Facebook clamps down on ad targeting in the wake of rising public pressure.
The Cambridge Analytica scandal continues to unfold, with an ever-more complicated story emerging.
Facebook is making some (largely cosmetic) changes to its privacy settings in an effort to provide users with more control over their personal information.
It also announced some changes to how advertisers can use its platform. Yesterday (28 March), Facebook announced that it would be disabling a form of advertising known as Partner Categories.
Third-party targeting curbed
The change will see advertisers no longer permitted to access data about individuals from large third-party data aggregation companies such as Acxiom and Experian. Prior to this, advertisers were permitted to target groups based on an amalgamation of datasets from both data aggregation firms.
“We want to let advertisers know that we will be shutting down Partner Categories,” said Graham Mudd, a product marketing director at the company. “This product enables third-party data providers to offer their targeting directly on Facebook. While this is common industry practice, we believe this step, winding down over the next six months, will help improve people’s privacy on Facebook.”
The social network used to let advertisers target people from a number of sources, including: Facebook data collected from user activity and profiles, data from the advertisers such as customer emails, and third-party service firm data, which can collect offline data such as purchasing activity. Facebook gives a portion of the advertising revenue from the latter method to the data aggregators.
Facebook mitigating risk
Many small businesses would have availed of the Partner Categories feature, as they might not necessarily have had a large amount of their own customer data to draw insights from.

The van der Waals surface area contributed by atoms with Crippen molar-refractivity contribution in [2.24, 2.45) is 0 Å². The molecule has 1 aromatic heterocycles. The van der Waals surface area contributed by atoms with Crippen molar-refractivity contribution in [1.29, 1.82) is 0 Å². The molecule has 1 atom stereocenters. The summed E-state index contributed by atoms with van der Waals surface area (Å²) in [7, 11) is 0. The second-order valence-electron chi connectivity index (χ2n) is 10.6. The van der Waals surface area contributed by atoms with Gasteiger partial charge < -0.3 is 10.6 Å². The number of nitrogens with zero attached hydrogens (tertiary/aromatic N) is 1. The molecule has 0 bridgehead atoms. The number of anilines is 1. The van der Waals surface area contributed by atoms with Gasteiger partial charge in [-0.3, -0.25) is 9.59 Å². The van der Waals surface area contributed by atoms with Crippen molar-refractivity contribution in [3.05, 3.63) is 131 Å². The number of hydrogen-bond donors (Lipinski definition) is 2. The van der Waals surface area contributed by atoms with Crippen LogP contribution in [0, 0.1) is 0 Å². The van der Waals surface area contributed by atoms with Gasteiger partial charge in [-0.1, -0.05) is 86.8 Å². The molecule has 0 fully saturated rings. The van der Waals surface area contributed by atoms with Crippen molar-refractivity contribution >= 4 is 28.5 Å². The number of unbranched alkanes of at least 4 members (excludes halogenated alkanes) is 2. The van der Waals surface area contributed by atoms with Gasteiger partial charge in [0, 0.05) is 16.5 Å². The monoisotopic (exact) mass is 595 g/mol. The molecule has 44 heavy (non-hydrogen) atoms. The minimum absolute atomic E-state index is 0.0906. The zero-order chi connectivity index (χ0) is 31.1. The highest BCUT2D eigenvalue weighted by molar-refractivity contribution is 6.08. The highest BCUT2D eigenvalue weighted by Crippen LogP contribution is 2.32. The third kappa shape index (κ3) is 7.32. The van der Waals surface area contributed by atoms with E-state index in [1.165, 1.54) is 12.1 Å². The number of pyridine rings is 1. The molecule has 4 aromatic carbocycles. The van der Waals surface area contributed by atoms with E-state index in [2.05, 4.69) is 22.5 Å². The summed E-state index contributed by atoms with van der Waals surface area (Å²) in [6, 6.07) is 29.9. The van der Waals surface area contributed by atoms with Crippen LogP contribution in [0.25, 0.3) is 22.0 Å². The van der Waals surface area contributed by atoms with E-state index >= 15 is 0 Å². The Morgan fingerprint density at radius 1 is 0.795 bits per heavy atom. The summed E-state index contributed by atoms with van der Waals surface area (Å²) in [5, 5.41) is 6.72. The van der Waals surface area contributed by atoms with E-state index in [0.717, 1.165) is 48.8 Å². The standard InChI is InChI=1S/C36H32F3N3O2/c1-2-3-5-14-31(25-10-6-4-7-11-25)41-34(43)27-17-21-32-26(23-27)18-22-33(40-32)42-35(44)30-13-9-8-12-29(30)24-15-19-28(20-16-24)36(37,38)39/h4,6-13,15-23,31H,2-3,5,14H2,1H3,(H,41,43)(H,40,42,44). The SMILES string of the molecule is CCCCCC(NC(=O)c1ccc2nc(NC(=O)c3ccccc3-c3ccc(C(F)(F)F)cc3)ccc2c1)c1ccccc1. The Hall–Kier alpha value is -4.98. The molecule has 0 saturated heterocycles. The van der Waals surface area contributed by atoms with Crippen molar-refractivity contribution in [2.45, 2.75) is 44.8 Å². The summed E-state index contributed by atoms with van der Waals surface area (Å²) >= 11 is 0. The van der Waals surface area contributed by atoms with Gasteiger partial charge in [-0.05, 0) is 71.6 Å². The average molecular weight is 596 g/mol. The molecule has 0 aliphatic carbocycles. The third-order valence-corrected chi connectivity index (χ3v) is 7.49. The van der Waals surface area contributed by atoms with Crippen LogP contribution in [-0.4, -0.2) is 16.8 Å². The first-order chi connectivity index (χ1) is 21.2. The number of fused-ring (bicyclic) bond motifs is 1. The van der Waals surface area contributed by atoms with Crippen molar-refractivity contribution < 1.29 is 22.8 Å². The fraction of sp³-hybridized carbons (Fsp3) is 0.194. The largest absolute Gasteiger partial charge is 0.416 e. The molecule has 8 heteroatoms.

This is a risk-reduction step for Facebook, as the company would not have as much control over how firms such as Experian collect their information. Partner Categories is not to blame for the Cambridge Analytica fallout, as the company was given that data from a third-party developer that went against Facebook’s terms of service and violated user consent.
According to The Wall Street Journal, Facebook will also stop providing anonymised data from its platform to major data brokers, a practice that previously helped to monitor the effectiveness of ad campaigns.
The change from Facebook eliminates one potential data leak source and does improve privacy on some level, but many are saying it and other measures should have been put in place a long time ago.
In a report yesterday, Channel 4 News investigators found that a cache of campaign data from a Cambridge Analytica source, which details 136,000 individuals in the US state of Colorado, including each person’s personality and psychological profile, was still circulating.
Cambridge Analytica previously insisted all Facebook data it held and any information extrapolated from it had been deleted, and Facebook said it took steps to ensure data was destroyed.